There is an urgent need to create mechanisms to empower widows in Yavatmal and Vidarbha, and give them the support they need to pick up the pieces of their lives and move forward. However, such initiatives are rare. One of the few such projects for the welfare of the helpless women is run by Watershed Organisation Trust (WOTR) and its sister organization Sampada Trust.
WOTR has long recognized the necessity of stakeholder participation to successful rural development. CoDriVE-Visual Integrator (CoDriVE-VI) has the potential to greatly enhance participation while also closing a historically problematic communication gap between land users and land policy-makers.
There is no doubt that Geographic Information Systems have transformed the way governments and research institutions interpret and communicate spatial information. But when remotely-gathered data alone informs environmental policymaking, where are the voices of the land users themselves?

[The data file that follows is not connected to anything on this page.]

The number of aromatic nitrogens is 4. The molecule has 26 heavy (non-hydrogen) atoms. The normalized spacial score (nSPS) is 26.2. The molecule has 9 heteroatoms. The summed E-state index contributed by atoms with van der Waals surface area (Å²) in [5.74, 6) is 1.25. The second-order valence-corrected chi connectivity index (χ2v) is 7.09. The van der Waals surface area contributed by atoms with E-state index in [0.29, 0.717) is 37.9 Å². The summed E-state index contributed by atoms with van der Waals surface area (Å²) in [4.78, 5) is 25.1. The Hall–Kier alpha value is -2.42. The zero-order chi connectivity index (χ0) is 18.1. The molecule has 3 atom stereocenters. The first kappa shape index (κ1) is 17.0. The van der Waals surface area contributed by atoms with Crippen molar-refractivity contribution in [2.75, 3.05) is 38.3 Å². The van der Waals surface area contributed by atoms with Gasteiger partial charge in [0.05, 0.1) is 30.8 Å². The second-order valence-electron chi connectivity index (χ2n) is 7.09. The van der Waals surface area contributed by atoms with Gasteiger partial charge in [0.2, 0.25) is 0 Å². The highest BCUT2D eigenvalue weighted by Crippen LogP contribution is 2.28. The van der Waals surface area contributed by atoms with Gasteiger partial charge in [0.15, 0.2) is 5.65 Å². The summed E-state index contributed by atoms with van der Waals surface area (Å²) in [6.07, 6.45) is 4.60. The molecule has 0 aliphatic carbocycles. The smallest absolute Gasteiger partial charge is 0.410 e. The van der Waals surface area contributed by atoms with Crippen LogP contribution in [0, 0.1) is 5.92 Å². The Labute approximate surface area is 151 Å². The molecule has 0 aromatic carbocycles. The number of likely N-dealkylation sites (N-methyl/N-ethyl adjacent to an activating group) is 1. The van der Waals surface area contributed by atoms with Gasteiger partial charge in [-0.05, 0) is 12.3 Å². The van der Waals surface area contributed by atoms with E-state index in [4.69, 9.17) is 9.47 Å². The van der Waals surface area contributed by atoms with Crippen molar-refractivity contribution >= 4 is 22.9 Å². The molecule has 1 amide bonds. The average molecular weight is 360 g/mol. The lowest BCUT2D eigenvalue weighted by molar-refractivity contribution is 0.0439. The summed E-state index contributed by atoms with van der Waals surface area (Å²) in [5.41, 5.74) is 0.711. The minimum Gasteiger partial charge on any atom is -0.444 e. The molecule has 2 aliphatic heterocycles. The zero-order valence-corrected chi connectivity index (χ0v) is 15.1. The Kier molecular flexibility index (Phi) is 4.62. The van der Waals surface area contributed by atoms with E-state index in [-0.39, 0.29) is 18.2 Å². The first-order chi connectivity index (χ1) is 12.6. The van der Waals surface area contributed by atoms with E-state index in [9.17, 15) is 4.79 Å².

CoDriVE-VI, is a planning tool that villagers can use to communicate indigenous spatial knowledge in a digital form that researchers and policymakers commonly recognize.
The hope is that through collective knowledge-sharing at the local level, and with the help of GIS, village communities can actively participate in their own development plans while effectively voicing their concerns to relevant government ministries and research institutions.
What is CoDriVE-VI and how does it work?
CoDriVE-VI involves the construction of a scaled relief model of the community domain, onto which village communities can demarcate relevant spatial features pertaining to development needs, such as watershed management, resource conservation, sustainable agriculture, or biodiversity.
Participants superimpose layers of cardboard that have been traced and cut from enlarged topographic maps. The model is then primed for painting using thin paper and acrylic medium.
Once dried, the relevant boundaries and landscape features are marked on the model using pins and string. Strings represent line features, such as hydrology or village boundaries. Pins are used for point features, such as homes, telephone poles or temples. Colored paint is used for large features of areal extent, such as a protected forest, cultivated area, or wasteland.
The model itself stays with the community for future use. Additionally, through digital imagery, the model can be transposed into GIS and geo-referenced for scaling up local development priorities and concerns.